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One of the most momentous times in a woman’s life is having her first child. With the celebration, there is usually a baby shower that is thrown in the little peanut’s honor. In order to give the new baby, and the new mother, everything they will need to survive the beginning stages of an entirely new experience and journey, they gather and celebrate. They reminisce and offer bits of sound advice.
Baby showers are a kind of rite of passage. You play all of the traditional baby shower games, eat good food, and surround yourself with loved ones. You can get amazing advice and years of wisdom and knowledge from the other more experienced mothers at the gathering. The end stages of pregnancy are met with a lot of discomfort and agitation. You are excited to meet your new baby, but grow increasingly anxious over the childbirth and looming responsibility. Baby showers are a welcome distraction from all of this madness. Baby showers are just one example of how a group of matriarchs come together and support each other. It shows the importance of having your friends and family around for support, nourishment, and love.
The bond between a mother and child is very similar to that of a mama elephant and her baby. Elephant relationships like this are the closest of any other animal in existence. Female babies will, more often than not, remain with their mother for most of their lives. Male elephants, however, develop the same bonds with their mothers, but it is not as long lasting of a relationship. The mother and daughter bond is a concrete example of the type of love and protection they have for one another. Just like humans, small elephants go through the same kind of milestones and stages. Preadolescent male elephants tend to wrestle with others and get into trouble, just like your typical twelve year old boy in the human world. Baby elephants nurse like humans do, and then move to solid foods. Elephant mothers feel the need to nourish, encourage, and protect their young. Does any of this sound familiar?
A baby shower in the human world is not far off from the animal world. The herd gathers, they lean on each other, and protect their loved ones. The saying goes, it takes a village to raise a child. In both cases, this is true. Having the support of your family is important. All of the mothers work together to raise the young, and elephant matriarchs will put themselves in danger if it means they will be protecting their young. Being a mother of two myself, I understand this urge.
Baby elephants are completely dependent on their mothers until they reach their teen years. The mothers teach the babies how to walk, they bathe them, and they feed them. They are solely responsible for the care and well- being of their children. After the first two years, the babies will gain more independence. The males will usually run off and learn to fend for themselves, but the females will stay by their mother’s side. Daughters need their mothers. We, as humans, have a name for this type of parenting. Would you consider yourself an elephant mom?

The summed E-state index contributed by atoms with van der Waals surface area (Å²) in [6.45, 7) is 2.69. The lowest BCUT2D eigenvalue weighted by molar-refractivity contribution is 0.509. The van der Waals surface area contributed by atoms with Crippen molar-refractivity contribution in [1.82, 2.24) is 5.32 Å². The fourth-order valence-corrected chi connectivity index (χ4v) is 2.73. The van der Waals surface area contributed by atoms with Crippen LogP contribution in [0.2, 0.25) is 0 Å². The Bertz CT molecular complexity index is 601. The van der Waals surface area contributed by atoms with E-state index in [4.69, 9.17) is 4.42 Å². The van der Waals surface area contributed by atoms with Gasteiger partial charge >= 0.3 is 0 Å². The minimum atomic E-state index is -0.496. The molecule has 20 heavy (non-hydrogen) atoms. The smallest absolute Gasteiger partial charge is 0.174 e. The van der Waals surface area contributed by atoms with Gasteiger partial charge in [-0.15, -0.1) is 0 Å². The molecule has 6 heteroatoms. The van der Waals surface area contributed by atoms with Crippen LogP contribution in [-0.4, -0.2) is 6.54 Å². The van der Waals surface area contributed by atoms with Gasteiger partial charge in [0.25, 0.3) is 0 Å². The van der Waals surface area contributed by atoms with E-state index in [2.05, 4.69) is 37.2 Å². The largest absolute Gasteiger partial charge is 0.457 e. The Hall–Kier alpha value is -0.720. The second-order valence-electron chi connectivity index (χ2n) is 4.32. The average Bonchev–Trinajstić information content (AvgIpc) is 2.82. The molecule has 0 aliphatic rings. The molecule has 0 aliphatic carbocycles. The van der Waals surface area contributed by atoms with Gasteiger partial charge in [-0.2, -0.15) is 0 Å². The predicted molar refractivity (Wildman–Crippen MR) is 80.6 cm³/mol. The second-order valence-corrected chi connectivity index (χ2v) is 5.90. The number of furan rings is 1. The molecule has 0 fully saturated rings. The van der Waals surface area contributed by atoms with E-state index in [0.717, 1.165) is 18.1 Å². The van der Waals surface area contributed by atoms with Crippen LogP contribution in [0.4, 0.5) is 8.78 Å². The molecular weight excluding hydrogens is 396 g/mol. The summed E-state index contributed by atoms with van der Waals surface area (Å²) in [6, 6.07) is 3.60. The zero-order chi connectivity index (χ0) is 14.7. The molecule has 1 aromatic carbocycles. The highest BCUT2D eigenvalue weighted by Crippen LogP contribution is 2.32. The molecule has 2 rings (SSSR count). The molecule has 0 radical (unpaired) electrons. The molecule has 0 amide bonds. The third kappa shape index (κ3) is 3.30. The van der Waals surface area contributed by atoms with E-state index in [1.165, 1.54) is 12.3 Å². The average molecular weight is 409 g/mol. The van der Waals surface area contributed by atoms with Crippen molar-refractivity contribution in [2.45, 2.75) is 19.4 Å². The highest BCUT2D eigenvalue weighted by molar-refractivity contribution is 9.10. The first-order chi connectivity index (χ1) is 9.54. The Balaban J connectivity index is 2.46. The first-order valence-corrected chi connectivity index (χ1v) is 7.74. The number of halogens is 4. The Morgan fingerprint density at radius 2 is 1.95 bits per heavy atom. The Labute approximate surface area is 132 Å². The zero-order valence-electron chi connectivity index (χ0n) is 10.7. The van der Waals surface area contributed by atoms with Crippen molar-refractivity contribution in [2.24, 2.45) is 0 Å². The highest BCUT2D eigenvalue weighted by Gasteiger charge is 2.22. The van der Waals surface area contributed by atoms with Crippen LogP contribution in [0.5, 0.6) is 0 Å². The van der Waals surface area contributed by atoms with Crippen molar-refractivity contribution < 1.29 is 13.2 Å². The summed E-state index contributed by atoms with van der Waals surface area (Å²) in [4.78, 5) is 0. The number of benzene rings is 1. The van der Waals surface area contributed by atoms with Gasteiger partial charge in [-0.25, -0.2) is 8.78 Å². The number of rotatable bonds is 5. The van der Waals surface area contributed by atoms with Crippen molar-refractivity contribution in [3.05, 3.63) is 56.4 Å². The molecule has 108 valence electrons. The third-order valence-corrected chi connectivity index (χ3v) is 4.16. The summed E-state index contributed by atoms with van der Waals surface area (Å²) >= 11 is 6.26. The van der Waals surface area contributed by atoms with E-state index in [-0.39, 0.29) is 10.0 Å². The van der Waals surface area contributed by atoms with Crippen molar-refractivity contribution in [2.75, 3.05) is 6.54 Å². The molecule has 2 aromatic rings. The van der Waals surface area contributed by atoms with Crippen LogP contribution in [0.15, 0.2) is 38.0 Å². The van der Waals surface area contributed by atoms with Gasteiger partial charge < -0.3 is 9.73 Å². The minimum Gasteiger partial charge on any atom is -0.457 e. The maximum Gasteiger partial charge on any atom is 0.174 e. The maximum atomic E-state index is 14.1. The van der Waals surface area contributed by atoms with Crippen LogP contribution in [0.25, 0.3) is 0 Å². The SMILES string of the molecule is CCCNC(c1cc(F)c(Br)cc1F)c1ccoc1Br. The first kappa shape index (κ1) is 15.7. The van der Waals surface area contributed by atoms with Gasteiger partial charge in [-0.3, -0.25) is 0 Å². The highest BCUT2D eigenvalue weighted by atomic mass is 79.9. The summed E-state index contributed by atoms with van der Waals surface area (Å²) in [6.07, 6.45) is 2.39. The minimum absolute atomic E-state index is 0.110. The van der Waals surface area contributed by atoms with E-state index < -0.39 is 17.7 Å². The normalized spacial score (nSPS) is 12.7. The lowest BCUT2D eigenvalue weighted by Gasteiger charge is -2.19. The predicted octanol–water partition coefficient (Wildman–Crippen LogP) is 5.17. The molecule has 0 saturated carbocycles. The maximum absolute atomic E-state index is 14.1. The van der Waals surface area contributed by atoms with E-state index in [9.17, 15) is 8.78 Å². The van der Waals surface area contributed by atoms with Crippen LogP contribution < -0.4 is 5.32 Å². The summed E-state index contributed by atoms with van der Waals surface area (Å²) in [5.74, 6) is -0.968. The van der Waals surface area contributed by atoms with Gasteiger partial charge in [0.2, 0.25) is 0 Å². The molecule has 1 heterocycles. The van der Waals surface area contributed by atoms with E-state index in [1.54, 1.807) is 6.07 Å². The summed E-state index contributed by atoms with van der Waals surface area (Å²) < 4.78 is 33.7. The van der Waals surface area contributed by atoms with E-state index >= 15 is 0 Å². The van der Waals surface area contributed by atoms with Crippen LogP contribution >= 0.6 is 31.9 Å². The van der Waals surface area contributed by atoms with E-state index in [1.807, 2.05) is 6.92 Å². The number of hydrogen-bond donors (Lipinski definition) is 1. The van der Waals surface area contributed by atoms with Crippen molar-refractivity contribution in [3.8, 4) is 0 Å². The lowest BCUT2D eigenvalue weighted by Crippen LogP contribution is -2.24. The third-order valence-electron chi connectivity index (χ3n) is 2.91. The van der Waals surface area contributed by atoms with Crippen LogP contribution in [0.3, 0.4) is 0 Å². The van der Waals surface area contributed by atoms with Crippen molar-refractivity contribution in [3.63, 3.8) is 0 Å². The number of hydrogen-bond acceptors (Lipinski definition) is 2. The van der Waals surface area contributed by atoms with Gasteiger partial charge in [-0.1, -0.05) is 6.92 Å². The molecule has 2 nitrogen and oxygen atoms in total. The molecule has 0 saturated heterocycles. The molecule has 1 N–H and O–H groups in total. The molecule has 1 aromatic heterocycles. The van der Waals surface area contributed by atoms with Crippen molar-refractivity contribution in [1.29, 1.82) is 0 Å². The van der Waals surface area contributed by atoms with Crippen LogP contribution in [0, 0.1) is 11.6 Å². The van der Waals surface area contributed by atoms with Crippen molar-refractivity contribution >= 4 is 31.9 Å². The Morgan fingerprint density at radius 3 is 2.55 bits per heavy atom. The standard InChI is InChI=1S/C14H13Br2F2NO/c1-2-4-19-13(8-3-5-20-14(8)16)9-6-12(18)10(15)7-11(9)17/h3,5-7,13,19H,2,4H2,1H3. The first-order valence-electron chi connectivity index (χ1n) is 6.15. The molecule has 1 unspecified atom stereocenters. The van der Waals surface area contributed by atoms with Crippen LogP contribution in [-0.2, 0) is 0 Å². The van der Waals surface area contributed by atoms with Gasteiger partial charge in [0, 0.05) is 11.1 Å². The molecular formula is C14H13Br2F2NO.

“Elephant Parent” is a term that first came up in 2014 to describe a lifestyle of being sheltered and overly protective. Mothers are definitely protective of their children and tend to hover and prove due diligence when it comes to raising their young. They are sheltered, but loved and protected. There are no strict guidelines or rules that are set into place. You let your children follow their own path, while being there to help them up if they are to fall. Elephant parenting really means to encourage, support, and stand by your children, without hesitation.
Like people, elephants are social animals and exhibit similar parenting and behavioral styles. They have a network of communication between their herds or clans, so that they can relay instances of grief or stress, danger, or even happiness and contentment.
All of the mothers and females in a herd come together and offer babysitting and other help to each other. Again, does this sound familiar? The other female elephants will even take care of the young so that the new mothers can rest and eat and nourish themselves in order to nurse their young. The similarities between the human world and the elephant world are astonishing, to say the least. Family and love abound in both worlds.
In order to celebrate these amazing similarities, I suggest the following products; they would make perfect mother and baby gifts at a baby shower, or even any other family gathering that is celebrating life and love.
For baby, the Colorful Elephant Infant Terry Snap Bib, made of 100% cotton and includes two reinforced snaps on the back of the bib. For mommy, the Colorful Elephant Boyfriend Tee. This t-shirt is made of cotton jersey which provides an increased level of comfort for the new mommy and both of these products are easily washable which is important when taking care of a new baby.
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